Testing Vivotek IP7161 - 2MP MPEG-4 CameraAuthor: John Honovich, Published on Jun 03, 2009
Vivotek's new 2MP camera (the IP7161) expands low-cost product options in multi-megapixel cameras.
The IP7161's specification include support for MPEG-4 (but not H.264) and has a maximum frame rate of 10fps at 1600 x 1200. The test results show the camera's performance is solid across the board but not exceptional. However, with an online price under $500, it is extremely affordable and hundreds of dollars less than other cameras in its category.
The challenge for buyers will be to examine and determine whether the camera is good enough for your application, given the significant product cost savings it offers. For example, contrast this with the premium Axis Q1755 camera we reviewed recently.
Key considerations in examining the camera include:
- Video Quality - I thought the video quality was solid but not as sharp as others that I have been testing. Additionally the low light images tended to be nosiy and less sharp than others. As I did not do a formal comparison test, I will limit my remarks here. You, of course, can download the actual video clips below.
- Bandwidth - The camera uses MPEG-4 rather than H.264 so there is potential for increased storage and networking cost. However, in the tests, bandwidth consumption was fairly modest with 2Mb/s to 3.5Mb/s the average consumption for 1600 x 1200, 10fps. It's hard to make a definitive claim here because different vendor's H.264 implementations consume different bandwidth levels.
- Frame Rate - The frame rate is definitely no more than 10fps. With Vivotek's own internal tool, I measured 8-9 fps consistently. If you need more frames per second, this is certainly an issue. For general monitoring (as the video samples show), the frame rate was sufficient.
- 3rd Party VMS Support - VMS support is currently very limited. Exacq helped me by providing a beta version. Vivotek's cameras are widely supported so I view this as more of a short term issue than a permanent barrier. However, if you are going to use the camera, you should be sure that your VMS supports this model.
Video Samples from Test
Download 6 sample videos from a variety of scenes and lighting conditions.
In the screencast below, I provide comments on the video samples on key issues I saw.
The screencast below shows the camera and provides a brief overview of the physical setup and options.
Configuration and Optimization
For testing, I used the camera's web interface and Exacq's software. As I explain in the screencast below, the camera worked well with Exacq's software. I decided not to use Vivotek's VMS software, the ST7501, as I had a number of problems using it including difficulties in searching and exporting video.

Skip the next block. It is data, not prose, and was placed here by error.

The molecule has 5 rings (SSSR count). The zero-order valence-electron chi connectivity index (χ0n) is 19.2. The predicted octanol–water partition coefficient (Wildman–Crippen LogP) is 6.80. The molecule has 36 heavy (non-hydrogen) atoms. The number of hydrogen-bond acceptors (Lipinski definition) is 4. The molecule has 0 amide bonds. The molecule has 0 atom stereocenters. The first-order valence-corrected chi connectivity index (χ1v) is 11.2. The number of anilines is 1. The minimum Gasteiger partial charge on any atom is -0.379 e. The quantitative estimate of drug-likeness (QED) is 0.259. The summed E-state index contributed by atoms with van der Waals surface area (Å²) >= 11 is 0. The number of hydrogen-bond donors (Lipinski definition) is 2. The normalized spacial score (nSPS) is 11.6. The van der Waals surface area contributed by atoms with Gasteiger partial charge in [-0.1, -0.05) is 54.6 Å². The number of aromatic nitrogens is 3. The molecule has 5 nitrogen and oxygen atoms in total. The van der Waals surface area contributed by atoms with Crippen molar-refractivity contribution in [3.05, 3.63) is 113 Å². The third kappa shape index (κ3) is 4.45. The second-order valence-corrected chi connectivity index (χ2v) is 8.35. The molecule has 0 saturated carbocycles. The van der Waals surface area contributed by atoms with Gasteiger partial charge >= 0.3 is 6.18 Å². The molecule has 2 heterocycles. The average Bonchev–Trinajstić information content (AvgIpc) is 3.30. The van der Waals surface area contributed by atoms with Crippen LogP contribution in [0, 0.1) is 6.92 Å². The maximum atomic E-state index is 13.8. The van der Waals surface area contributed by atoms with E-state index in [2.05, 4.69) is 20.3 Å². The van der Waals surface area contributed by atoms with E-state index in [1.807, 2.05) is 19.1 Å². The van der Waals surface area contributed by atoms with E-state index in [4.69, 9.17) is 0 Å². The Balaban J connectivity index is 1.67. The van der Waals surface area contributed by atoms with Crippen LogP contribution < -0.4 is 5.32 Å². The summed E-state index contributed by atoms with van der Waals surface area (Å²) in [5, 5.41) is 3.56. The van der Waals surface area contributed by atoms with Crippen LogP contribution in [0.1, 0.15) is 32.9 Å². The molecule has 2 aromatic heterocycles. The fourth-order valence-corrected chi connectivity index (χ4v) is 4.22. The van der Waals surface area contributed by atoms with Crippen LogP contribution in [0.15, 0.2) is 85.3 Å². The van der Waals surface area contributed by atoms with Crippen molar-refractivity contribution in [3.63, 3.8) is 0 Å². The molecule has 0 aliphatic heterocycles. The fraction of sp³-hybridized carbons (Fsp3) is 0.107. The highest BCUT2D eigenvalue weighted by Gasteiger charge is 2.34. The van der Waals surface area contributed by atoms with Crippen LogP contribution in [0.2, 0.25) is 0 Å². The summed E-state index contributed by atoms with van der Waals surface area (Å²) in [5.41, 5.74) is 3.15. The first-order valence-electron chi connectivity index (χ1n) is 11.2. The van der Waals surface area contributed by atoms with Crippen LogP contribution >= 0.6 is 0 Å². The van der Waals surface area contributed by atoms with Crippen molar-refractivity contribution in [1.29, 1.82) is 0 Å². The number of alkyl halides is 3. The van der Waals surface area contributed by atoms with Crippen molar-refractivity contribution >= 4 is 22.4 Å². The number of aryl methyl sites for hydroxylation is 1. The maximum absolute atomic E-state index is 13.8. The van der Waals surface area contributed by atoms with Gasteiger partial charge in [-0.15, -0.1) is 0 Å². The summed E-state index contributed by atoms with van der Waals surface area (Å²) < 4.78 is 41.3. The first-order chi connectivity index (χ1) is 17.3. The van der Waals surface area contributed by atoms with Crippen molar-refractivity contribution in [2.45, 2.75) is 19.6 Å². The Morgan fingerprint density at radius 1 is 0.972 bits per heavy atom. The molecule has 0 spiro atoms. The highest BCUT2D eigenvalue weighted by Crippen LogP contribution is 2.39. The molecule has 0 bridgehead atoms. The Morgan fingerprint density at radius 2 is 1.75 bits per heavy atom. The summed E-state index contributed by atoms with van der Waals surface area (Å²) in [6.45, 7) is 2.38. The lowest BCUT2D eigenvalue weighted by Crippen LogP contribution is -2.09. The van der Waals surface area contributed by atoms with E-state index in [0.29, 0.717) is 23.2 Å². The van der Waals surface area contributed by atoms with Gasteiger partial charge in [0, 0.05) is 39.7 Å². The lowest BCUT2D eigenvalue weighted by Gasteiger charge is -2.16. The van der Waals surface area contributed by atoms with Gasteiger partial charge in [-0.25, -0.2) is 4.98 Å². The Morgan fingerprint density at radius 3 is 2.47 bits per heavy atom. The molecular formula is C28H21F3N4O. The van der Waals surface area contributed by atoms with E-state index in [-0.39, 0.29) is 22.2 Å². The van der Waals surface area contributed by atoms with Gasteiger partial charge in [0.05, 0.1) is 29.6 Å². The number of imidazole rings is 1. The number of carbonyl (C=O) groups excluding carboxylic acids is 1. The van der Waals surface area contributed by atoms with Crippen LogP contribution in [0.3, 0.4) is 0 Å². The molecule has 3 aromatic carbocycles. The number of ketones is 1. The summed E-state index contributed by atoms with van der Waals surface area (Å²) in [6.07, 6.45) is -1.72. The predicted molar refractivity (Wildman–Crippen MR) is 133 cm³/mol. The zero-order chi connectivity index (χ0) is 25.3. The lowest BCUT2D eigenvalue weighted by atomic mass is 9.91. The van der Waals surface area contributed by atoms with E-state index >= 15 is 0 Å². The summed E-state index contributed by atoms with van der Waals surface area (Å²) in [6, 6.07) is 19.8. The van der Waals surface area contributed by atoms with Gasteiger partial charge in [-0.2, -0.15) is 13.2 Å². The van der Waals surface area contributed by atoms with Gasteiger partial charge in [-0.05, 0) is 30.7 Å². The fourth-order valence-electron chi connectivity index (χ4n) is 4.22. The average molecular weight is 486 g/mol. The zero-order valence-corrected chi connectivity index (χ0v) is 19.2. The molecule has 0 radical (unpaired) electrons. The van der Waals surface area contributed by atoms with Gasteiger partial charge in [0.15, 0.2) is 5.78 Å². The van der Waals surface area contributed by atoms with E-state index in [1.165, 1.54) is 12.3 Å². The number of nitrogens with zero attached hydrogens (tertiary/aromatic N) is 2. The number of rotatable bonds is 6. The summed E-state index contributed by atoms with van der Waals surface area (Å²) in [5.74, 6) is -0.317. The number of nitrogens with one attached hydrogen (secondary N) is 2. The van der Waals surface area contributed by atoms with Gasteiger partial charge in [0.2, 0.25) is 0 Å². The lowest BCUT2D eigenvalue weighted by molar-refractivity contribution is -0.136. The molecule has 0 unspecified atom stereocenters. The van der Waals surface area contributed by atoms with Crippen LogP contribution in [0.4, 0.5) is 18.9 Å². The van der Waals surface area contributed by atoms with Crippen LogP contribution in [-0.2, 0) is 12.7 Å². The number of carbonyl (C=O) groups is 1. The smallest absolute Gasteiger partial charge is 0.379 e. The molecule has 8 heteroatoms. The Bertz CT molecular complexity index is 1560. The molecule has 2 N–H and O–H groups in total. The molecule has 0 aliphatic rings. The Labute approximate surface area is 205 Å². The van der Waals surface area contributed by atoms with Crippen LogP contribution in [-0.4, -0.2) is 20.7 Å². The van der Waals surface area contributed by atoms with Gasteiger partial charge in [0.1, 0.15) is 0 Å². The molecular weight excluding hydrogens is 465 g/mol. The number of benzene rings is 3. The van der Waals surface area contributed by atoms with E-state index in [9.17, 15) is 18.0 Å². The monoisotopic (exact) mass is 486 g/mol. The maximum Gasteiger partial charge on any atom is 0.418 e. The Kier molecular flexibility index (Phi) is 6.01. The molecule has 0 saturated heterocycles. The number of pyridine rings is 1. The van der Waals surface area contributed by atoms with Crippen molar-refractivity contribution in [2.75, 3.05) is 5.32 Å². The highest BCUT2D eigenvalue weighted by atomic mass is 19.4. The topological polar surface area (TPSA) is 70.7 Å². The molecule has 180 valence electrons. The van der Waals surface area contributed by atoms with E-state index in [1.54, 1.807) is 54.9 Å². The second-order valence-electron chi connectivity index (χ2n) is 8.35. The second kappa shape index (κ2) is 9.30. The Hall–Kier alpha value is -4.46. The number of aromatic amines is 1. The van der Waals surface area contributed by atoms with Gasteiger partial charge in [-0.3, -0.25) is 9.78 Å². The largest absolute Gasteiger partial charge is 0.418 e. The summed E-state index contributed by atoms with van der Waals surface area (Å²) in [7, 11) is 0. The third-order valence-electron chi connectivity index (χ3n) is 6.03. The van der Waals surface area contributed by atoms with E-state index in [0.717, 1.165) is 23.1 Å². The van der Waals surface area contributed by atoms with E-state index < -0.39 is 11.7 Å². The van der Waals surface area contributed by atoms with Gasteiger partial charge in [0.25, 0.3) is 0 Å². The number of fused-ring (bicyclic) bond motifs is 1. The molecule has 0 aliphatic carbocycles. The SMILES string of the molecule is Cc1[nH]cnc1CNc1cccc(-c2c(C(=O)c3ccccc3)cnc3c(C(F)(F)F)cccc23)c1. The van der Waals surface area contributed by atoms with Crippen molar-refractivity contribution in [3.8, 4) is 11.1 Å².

Examining Bandwidth Tradeoffs in Quality and Frame Rate Settings
In the video samples, I use the default settings for each test. In the screencast below, I examine the impact on bandwidth of raising the quality level and dropping the frame rate.
Raising the quality level does not provide much 'quality' benefit but it does significantly increase bandwidth utilization. As such, I did not find much benefit in adjusting that.
Loweing the frame rate did provide modest benefits. Dropping from 10 fps to 5 fps lowered the bit rate by 25% while dropping to 3fps lowered the bit rate by an additional 30%.
Comparing VBR and CBR Settings - Image Quality Tradeoffs
By default and in normal operation, most deployments use Variable Bit Rate streaming. For the 7161 in the variety of scenes I tested, the daytime bit rate ranged from 1.5 Mb/s to 3.5 Mb/s (with default fps and resolution).
The screencast below shows the impact of setting a constant bit rate of 1 Mb/s in an indoor environment that was consuming about 2 Mb/s using VBR. Both the image quality and frame rate suffered. Users should therefore be careful about using CBR or having insufficient bandwidth.
Selecting the IP7161 is likely to center around determining what's best for your budget. It does not have any unique features nor is the performance exceptional in any area.
On the other hand, the camera did not demonstrate any significant problems (though, as I mentioned, I would be more comfortable using a third party VMS than Vivotek's ST7501). Image quality was solid, both day and night. Bandwidth consumption was modest. Frame rate, while a maximum of 10fps, was sufficient for general monitoring.
The camera is $300 to $400 less expensive than current options in the market for 2MP cameras (with the Arecont 2105 being the most relevant contrast). The lack of H.264 may increase storage costs by $100 (depending on storage length and options) but it's likely not enough to eliminate the cost savings on the product side.
For customers looking to make a low cost migration to IP, this product should work well. Four to Six of these cameras in an office or store could provide solid coverage.at a very low cost. Also, consider using the camera with Theia's SY125M lenses (see our test on Theia). This combination could cover an entire parking lot for less than $1,000 USD.
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